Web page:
• Level 2 Charger: These charging stations attach to a 240-volt plug outlet, just like your electric dryer or water heater. They are the most common home charging stations and are also frequently installed in public lots. A Level 2 unit can recharge a vehicle battery in a few hours or easily overnight. We find that we can get approximately 30 miles/hour added to our range using a Level 2 charging station at home.

  • Level 3 Charger: The fastest charging stations are only installed at commercial sites. You will not find this for home use. They are often referred to as Fast Charging or Supercharging (Tesla). You’ll likely see them mapped at site hosts like car dealerships, highway stops, corporate office parks or active, public places like shopping plazas. You can top off your vehicle in minutes or charge a nearly depleted battery in 30 minutes.

Benefits of EV Charging at Home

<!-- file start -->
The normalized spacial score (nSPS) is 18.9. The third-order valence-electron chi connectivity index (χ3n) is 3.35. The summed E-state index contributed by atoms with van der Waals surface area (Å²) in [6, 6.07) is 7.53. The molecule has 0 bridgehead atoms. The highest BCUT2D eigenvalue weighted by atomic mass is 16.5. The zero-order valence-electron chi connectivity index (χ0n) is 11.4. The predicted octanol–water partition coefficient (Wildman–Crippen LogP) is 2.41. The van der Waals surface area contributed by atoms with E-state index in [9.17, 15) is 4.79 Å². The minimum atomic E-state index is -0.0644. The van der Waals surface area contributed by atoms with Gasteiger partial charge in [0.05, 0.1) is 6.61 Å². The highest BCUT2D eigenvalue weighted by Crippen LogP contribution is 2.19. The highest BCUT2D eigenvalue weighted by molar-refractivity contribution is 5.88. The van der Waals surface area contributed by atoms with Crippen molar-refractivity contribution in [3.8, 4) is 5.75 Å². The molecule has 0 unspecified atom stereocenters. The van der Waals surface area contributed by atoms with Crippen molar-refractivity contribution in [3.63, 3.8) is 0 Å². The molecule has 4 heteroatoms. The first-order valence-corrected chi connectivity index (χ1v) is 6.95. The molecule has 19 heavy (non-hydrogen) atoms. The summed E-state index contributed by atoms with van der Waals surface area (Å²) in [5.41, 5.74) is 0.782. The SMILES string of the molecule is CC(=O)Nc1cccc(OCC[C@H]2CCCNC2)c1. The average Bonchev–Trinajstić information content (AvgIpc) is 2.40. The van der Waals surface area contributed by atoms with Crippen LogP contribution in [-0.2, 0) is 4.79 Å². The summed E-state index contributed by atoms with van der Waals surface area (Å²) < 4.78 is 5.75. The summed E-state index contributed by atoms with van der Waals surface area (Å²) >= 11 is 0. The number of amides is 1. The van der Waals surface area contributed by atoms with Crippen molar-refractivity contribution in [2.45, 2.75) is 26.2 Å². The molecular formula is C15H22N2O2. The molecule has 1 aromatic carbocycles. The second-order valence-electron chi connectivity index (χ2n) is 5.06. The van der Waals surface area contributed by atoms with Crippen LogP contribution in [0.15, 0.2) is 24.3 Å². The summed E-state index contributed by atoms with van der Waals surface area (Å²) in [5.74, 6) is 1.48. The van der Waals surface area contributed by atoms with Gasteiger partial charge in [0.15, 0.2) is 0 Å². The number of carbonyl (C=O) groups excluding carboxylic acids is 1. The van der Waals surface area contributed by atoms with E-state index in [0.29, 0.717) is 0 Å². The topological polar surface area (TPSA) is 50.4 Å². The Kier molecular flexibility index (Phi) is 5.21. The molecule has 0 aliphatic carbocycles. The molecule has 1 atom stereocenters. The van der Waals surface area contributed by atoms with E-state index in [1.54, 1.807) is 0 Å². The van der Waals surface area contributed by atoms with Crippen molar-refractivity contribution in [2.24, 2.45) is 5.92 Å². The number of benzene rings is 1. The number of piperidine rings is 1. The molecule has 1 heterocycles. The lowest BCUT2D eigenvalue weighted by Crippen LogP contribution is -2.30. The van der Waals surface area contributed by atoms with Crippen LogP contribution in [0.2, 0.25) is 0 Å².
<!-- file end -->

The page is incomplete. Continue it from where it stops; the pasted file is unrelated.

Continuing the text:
1. Convenient charging. You always know you’ll have access to a plug when you need it.

  2. Make the most of off-peak utility times. Charging during off-peak hours can save you more money than charging at high-use times of day.

  3. Leverage benefits from an existing solar array. Make the most of your solar panels and use the energy to support your vehicle charging.

  4. Reduce range anxiety. Topping off the battery during the day ensures you’ll be able to get to all the places you need to go.

  5. Increase your home value. Adding a 240-volt infrastructure for a car charging station at home is appealing to home buyers.

Can I Install an EV Charger Myself?

Simply put: Yes! If you already have access to a 240-volt outlet, you can easily install your own charger. For many models, it's as easy as attaching the unit to a stud on the wall and plugging the cord into the outlet.

If you need to have your unit hardwired, rely on a knowledgeable electrician who can confirm that your infrastructure can support it. If you need to have a new outlet installed or relocated for convenience, you should also start by contacting an electrician so that your install meets local codes.